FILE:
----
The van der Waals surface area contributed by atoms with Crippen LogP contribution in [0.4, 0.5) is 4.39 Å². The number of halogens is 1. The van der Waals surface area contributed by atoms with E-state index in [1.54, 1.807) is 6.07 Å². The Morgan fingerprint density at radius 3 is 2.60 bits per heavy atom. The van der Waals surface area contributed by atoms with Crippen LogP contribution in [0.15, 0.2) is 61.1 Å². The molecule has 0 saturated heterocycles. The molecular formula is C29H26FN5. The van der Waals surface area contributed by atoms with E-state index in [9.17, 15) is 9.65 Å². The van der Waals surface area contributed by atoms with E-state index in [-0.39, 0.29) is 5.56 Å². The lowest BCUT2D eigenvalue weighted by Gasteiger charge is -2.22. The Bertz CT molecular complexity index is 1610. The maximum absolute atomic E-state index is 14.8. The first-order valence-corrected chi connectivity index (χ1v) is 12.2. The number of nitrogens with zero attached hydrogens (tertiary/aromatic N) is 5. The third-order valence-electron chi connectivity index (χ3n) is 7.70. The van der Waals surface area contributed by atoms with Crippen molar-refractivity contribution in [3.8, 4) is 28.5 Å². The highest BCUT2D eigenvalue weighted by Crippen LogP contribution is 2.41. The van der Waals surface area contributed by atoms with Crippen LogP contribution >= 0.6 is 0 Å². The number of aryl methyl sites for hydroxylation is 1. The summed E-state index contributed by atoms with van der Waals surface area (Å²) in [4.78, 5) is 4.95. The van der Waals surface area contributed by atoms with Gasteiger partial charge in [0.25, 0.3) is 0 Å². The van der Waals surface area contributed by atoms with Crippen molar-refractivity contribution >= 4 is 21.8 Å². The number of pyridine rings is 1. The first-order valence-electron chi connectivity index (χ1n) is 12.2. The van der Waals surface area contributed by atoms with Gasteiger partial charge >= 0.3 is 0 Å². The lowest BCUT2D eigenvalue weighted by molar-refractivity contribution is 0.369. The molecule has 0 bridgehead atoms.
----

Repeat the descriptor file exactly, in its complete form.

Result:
The van der Waals surface area contributed by atoms with Crippen LogP contribution in [0.4, 0.5) is 4.39 Å². The number of halogens is 1. The van der Waals surface area contributed by atoms with E-state index in [1.54, 1.807) is 6.07 Å². The Morgan fingerprint density at radius 3 is 2.60 bits per heavy atom. The van der Waals surface area contributed by atoms with Crippen LogP contribution in [0.15, 0.2) is 61.1 Å². The molecule has 0 saturated heterocycles. The molecular formula is C29H26FN5. The van der Waals surface area contributed by atoms with E-state index in [9.17, 15) is 9.65 Å². The van der Waals surface area contributed by atoms with E-state index in [-0.39, 0.29) is 5.56 Å². The lowest BCUT2D eigenvalue weighted by Gasteiger charge is -2.22. The Bertz CT molecular complexity index is 1610. The maximum absolute atomic E-state index is 14.8. The first-order valence-corrected chi connectivity index (χ1v) is 12.2. The number of nitrogens with zero attached hydrogens (tertiary/aromatic N) is 5. The third-order valence-electron chi connectivity index (χ3n) is 7.70. The van der Waals surface area contributed by atoms with Crippen molar-refractivity contribution in [3.8, 4) is 28.5 Å². The highest BCUT2D eigenvalue weighted by Crippen LogP contribution is 2.41. The van der Waals surface area contributed by atoms with Crippen LogP contribution >= 0.6 is 0 Å². The number of aryl methyl sites for hydroxylation is 1. The summed E-state index contributed by atoms with van der Waals surface area (Å²) in [4.78, 5) is 4.95. The van der Waals surface area contributed by atoms with Gasteiger partial charge in [0.25, 0.3) is 0 Å². The van der Waals surface area contributed by atoms with Crippen molar-refractivity contribution >= 4 is 21.8 Å². The number of pyridine rings is 1. The first-order valence-electron chi connectivity index (χ1n) is 12.2. The van der Waals surface area contributed by atoms with Gasteiger partial charge >= 0.3 is 0 Å². The lowest BCUT2D eigenvalue weighted by molar-refractivity contribution is 0.369. The molecule has 0 bridgehead atoms.